Lana Williams: Bay Area's Brightest

Lana Williams: Bay Area's Brightest

Lana Williams' vibrant works have been featured in countless shows and exhibitions, but that's not what makes her so interesting. This artist actually learned to paint as a young apprentice, practicing her technique on cardboard and paper scraps in the countryside. Now, based on the west coast, she's bringing her modern displays of color to various walls of the Bay Area – from The Mill coffeeshop to the Bonanza collaborative at Gallery 16 this Friday – and she's just getting started. Here's a glimpse inside her work, career, and sources of inspiration. 

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Why art? How did you get started as a creative? 

When I was seven years old I asked my mom for some oil paints. I can't remember what inspired me to ask her, but she bought them. I set up an easel and made my first few paintings – an abstraction, a landscape, and still-life painting of things I found around the house. 

Where did you grow up? 

Little Rock, Arkansas. Just over eight years ago, I moved to the Bay Area for graduate school at the San Francisco Art Institute and stayed ever since. 

Have you always been an artist? Have you lead any other career path? 

When I went to college I didn't know what I wanted to major in. I was undecided for the first few years, just taking the required courses. I even took an aptitude test and remember wanting the results to say I should be an artist, which is probably why my main take away was scoring high on finger dexterity. During my second summer home from college, my mom gifted me with an art lesson from a local painter, Barry Thomas. He ended up taking me as an apprentice, letting me paint with him that summer at his studio that overlooking a pond out in the beautiful countryside. It was dreamy. He was a cowboy, and taught me how to "sling plaint." Sometimes we would ride on his four-wheeler to find a spot to paint the landscape and horses. He was the first artist I knew, and that was when I realized I can be an artist. That summer was very important. I learned the discipline of a painting practice. He would make me paint five still-lifes or plein-air paintings a day on cardboard or wood scraps to train my hand and eyes. He taught me to be liberal squeezing out paint on my palette, and the importance of a library. These lessons I still value today, and that was when I knew I wanted to be an artist. I haven't really had any other career path, but have worked lots of odd jobs, such as cheesemonger, face painter, cook, carpenter, babysitter, and personal assistant.

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Your works are abstract and uplifting. Have they always been that way?

My work has always had an uplifting quality, which at times has felt like a difficult position to take. In art school, there was pressure to make highly conceptual or political work. My work did make a big shift in grad school when I finally came into my own voice and wasn't painting in the shadow style of anyone else. But the positive, uplifting, fun, beautiful, or whatever way that quality is described has always been there. It's not something I consciously try to put into my work, but it always comes out. In fact, I once tried to make a darker painting, but it wasn't really scary. I think beauty and art are necessities, more so today than ever in our current world.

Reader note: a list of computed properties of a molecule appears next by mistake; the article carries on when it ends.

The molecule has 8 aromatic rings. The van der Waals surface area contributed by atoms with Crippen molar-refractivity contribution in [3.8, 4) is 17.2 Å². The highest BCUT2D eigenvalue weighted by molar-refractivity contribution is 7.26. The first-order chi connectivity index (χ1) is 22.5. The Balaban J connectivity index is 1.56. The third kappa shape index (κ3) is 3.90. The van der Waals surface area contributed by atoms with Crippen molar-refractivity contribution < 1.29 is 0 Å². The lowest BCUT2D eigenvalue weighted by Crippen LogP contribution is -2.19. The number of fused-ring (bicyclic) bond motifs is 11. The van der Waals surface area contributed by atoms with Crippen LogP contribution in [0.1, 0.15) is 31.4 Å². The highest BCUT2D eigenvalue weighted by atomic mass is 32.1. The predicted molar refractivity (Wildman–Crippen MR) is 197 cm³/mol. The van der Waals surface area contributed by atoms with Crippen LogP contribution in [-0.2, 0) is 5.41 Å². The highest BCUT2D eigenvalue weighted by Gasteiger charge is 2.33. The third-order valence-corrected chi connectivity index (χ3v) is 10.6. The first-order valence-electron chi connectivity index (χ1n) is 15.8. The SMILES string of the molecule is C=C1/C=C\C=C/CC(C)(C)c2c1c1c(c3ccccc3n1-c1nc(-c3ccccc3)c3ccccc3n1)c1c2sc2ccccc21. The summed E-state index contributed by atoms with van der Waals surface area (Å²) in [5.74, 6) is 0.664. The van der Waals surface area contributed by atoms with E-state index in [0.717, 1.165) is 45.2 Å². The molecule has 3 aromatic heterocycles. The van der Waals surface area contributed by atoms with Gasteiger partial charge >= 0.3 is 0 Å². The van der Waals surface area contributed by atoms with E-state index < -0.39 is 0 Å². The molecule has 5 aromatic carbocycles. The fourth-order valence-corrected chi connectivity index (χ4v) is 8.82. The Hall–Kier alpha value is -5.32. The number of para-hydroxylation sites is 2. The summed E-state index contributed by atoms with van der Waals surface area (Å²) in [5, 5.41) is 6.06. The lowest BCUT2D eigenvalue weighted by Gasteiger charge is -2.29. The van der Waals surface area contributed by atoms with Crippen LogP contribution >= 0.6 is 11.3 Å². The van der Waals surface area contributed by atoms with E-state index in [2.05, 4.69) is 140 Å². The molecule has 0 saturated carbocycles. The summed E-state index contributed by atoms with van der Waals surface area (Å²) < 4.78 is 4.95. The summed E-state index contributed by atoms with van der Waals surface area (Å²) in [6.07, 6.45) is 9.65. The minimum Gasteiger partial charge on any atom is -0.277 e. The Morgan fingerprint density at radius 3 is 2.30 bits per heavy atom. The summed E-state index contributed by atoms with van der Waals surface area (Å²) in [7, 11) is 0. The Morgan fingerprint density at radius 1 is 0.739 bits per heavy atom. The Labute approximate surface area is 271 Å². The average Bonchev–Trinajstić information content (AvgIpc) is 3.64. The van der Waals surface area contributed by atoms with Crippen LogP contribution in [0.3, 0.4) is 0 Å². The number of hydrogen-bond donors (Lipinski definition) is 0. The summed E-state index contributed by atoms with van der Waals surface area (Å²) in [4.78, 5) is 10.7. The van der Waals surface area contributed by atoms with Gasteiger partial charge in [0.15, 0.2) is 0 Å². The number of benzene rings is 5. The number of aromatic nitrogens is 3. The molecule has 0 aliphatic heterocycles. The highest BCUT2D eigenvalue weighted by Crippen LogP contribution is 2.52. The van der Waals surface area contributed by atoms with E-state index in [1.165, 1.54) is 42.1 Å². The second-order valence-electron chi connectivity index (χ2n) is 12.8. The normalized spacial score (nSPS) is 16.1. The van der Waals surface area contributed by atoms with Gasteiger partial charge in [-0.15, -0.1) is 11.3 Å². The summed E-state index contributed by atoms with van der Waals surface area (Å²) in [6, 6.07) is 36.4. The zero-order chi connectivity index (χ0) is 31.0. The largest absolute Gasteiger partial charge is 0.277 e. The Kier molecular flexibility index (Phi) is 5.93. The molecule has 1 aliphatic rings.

Do you listen to music while you paint? 

Sometimes when I get in my studio I'm so in the zone I completely forget to put music on and will work hours before I realize I haven't played anything. When I do remember to put music on I like to listen to something with lots of energy, usually electronic and hip-hop.

Who, or what, are some of your biggest sources of inspiration? 

Inspiration now comes from everything. There was a time when perhaps a particular artist was really inspiring and many artists still are, but there isn't just one thing that directly inspires a particular painting. Usually color first drives my paintings. I will have one or a few colors stuck in my head and know I want to make a painting with them. The rest of the painting is influenced by my mood and intuition. 

What do you find is the most challenging part of being an artist, and the most fulfilling? 

The most challenging part of being an artist is making money, selling your work, or even putting a value on your work. You're taught that to sell is to sell-out and real artists are starving artists. If you do sell your work it's commercial and not fine-art, especially if you're not with the right galleries. I think these dialogues are some of the most difficult ones for me to overcome, acknowledge, and share. 

On the flip-side, there are lots of things about making art that are fulfilling – the act of making, opportunities to show and share the work, the community. But the most fulfilling part is having people enjoy and connect to the work. To know that it has made an impact on someone. Recently, a friend's grandma had to move and could only take a few things with her and one thing she wanted to bring was a painting I had made. When my friend told me this, it really touched me, and that is what is most fulfilling. 

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What brings you joy? 

So many things bring me joy. I love floating in water, it has to be outdoors though, not in one of those float tanks that people are raving about (tried it – not for me). The top things would be: my wonderful girlfriend who makes me laugh, gardening, cooking, baking, and good food; having friends over to enjoy all of those things, and traveling.

 

Mary Finalyson: An Evolved Painter

Mary Finalyson: An Evolved Painter